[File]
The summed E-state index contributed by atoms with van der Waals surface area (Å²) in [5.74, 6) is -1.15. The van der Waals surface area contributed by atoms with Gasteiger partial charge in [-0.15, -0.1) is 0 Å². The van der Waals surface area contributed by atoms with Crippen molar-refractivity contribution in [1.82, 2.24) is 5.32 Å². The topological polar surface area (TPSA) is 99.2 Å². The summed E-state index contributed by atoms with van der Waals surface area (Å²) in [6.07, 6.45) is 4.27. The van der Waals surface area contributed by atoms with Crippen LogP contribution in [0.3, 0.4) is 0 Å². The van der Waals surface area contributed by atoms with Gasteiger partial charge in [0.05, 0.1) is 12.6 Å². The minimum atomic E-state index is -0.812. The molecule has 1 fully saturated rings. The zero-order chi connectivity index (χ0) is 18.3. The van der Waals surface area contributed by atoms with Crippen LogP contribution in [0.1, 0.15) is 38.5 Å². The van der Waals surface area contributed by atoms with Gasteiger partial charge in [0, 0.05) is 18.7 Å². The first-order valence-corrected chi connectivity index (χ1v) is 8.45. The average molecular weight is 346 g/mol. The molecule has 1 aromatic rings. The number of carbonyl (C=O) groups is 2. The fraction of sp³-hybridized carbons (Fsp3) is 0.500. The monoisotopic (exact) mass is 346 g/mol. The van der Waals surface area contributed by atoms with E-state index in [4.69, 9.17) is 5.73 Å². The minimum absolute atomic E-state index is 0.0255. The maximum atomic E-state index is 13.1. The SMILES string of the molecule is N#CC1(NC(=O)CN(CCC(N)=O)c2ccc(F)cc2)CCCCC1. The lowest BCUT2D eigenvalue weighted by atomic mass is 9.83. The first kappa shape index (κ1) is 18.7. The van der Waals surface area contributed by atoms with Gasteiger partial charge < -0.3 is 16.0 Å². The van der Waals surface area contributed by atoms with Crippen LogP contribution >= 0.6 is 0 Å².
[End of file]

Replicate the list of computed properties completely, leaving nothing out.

The summed E-state index contributed by atoms with van der Waals surface area (Å²) in [5.74, 6) is -1.15. The van der Waals surface area contributed by atoms with Gasteiger partial charge in [-0.15, -0.1) is 0 Å². The van der Waals surface area contributed by atoms with Crippen molar-refractivity contribution in [1.82, 2.24) is 5.32 Å². The topological polar surface area (TPSA) is 99.2 Å². The summed E-state index contributed by atoms with van der Waals surface area (Å²) in [6.07, 6.45) is 4.27. The van der Waals surface area contributed by atoms with Crippen LogP contribution in [0.3, 0.4) is 0 Å². The van der Waals surface area contributed by atoms with Gasteiger partial charge in [0.05, 0.1) is 12.6 Å². The minimum atomic E-state index is -0.812. The molecule has 1 fully saturated rings. The zero-order chi connectivity index (χ0) is 18.3. The van der Waals surface area contributed by atoms with Crippen LogP contribution in [0.1, 0.15) is 38.5 Å². The van der Waals surface area contributed by atoms with Gasteiger partial charge in [0, 0.05) is 18.7 Å². The first-order valence-corrected chi connectivity index (χ1v) is 8.45. The average molecular weight is 346 g/mol. The molecule has 1 aromatic rings. The number of carbonyl (C=O) groups is 2. The fraction of sp³-hybridized carbons (Fsp3) is 0.500. The monoisotopic (exact) mass is 346 g/mol. The van der Waals surface area contributed by atoms with E-state index in [4.69, 9.17) is 5.73 Å². The minimum absolute atomic E-state index is 0.0255. The maximum atomic E-state index is 13.1. The SMILES string of the molecule is N#CC1(NC(=O)CN(CCC(N)=O)c2ccc(F)cc2)CCCCC1. The lowest BCUT2D eigenvalue weighted by atomic mass is 9.83. The first kappa shape index (κ1) is 18.7. The van der Waals surface area contributed by atoms with Gasteiger partial charge < -0.3 is 16.0 Å². The van der Waals surface area contributed by atoms with Crippen LogP contribution >= 0.6 is 0 Å².